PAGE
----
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Published: Wednesday, January 02, 2002

Performance Metrics for the ASP Response Object

By James Greenwood


Introduction
Ever since the first version of ASP there have been arguments over what is the best way to produce ASP pages - whether to take it from an HTML point of view, and intersperse bits of ASP where necessary, or whether to treat the page as a program that simply outputs HTML through a buffer/stream. This article briefly compares the performance of three different methods when producing identical output, and provides an insight into what performance we can expect from the ASP.Net platform.

- continued -

'

The article begins with a description of the three methods being tested, and then describes the test being performed and the code being executed. The performance figures are then given for a standard PIII workstation class machine. This is then put along side the equivalent implementation in ASP.Net, with the performance figures for this also being tabulated. Finally, a conclusion of the results is given.

Different Methods
The three methods below are described in order of structure. The first is the most unstructured type of code, the second being more structured, and the third making use of more advanced constructs.

    Method 1
    This method is the one most commonly used, especially by those who develop using WYSIWYG environments (such as InterDev's Design View), the use of context-switching. A sample of this is given below:

    <html>
      <body>
        The current date is: <%=Date %>
      </body>
    </html>
    

    This style has also become widespread due to the ease with which designers can hand over pages to developers to "insert where necessary" the dynamic parts of the pages, rather than treating the entire page as one dynamic entity. Other benefits, as laid out above, include the ability to make use of WYSIWYG editors, allowing those less skilled in HTML to produce ASP pages.

    Method 2
    The second method is that quite often preferred by developers who come from a more formal background, rather than designers that have learned to code. A sample of this would be:

    <%
      Sub Main()
         Response.Write "<html>" & vbcrlf
         Response.Write "  <body>" & vbcrlf
         Response.Write "    The current date is: " & Date & vbcrlf
         Response.Write "  </body>" & vbcrlf
         Response.Write "</html>" & vbcrlf
     End Sub
    
     Main
    %>

    The main benefit of this type of code is that it allows simpler analysis of program-flow, easier debugging, and simple conversion to Visual Basic for the benefits of compiled code. Additionally, pages can be developed by more than one programmer simultaneously due to the strict compartmentalization of code into functions.

    Method 3
    The third method is a variation of the second, as can be seen below:

    <%
      Sub Main()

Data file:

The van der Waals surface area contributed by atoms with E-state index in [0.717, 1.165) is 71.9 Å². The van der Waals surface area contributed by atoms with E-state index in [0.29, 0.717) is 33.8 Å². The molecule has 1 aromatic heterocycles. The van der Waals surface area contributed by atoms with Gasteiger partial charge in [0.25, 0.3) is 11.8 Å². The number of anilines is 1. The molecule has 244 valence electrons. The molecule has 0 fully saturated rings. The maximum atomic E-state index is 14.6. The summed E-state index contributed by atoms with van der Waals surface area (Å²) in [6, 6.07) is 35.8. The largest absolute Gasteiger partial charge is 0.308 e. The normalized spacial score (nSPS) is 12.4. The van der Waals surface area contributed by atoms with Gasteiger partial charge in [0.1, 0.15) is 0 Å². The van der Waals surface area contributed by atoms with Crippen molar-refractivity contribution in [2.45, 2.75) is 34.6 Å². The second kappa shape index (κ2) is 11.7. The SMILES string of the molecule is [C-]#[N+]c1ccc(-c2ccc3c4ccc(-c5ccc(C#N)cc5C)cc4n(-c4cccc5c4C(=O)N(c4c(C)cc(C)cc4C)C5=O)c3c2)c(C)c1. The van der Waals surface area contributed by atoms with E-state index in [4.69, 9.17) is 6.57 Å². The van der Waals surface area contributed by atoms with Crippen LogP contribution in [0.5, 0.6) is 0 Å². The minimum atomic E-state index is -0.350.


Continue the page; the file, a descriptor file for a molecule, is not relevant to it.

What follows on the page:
With Response
             .Write "<html>" & vbcrlf
             .Write "  <body>" & vbcrlf
             .Write "    The current date is: " & Date & vbcrlf
             .Write "  </body>" & vbcrlf
             .Write "</html>" & vbcrlf
         End With
      End Sub
    
      Main
    %>
    

    This method is clearly more appealing, as not only does it require less typing, and produce shorter lines of code, it also allows the Response object to be replaced with another object if the ASP page is converted to producing reports, etc. in a different format. Note that use of the With block is only supported in VBScript version 5.0 and up.

Facts and Figures
To compare these three methods of outputting pages in ASP, a simple test is to be performed - a loop that outputs a single character, a period - .. A timer will be started just before this loop is entered, and stopped as soon as the loop exits, removing the remainder of the page from the equation. To allow for a meaningful comparison that isn't on the scale of nanoseconds, this loop will execute 500,000 times (the number was picked as it should be short enough for pages not to time-out, even when the maximum execution time is set to a low figure). Of course a component could be used to more accurately time the execution of these tests, but using the Timer function will be "good enough" for our test results - after all, we are just interested in showing what technique is the most efficient, not the specific times for each technique.

The test code is as follows:

<%
  'Initialize timer
  dInitTime = Timer

  'First Method
  For n = 1 To 500000
     %>.<%
  Next
 
  'Output time
  fPeriod = FormatNumber(Timer - dInitTime, 3, True)
  Response.Write "<br>Method 1 Time: " & fPeriod & "<p>"

  'Repeat process...
  dInitTime = Timer

  'Second Method
  For n = 1 To 500000
      Response.Write "."
  Next
  
  fPeriod = FormatNumber(Timer - dInitTime, 3, True)
  Response.Write "<br>Method 2 Time: " & fPeriod & "<p>"


  dInitTime = Timer

  'Third Method
  With Response
    For n = 1 To 500000
        .Write "."
    Next
  End With

  fPeriod = FormatNumber(Timer - dInitTime, 3, True)
  Response.Write "<br>Method 3 Time: " & fPeriod & "<p>"
%>

This gives a figure in seconds, accurate to three decimal places - easily enough for an accurate comparison of the results.

To view the results for the above test, read on to Part 2. Also, in Part 2 we'll examine the same tests when executed through an ASP.NET Web page!

  • Read Part 2!



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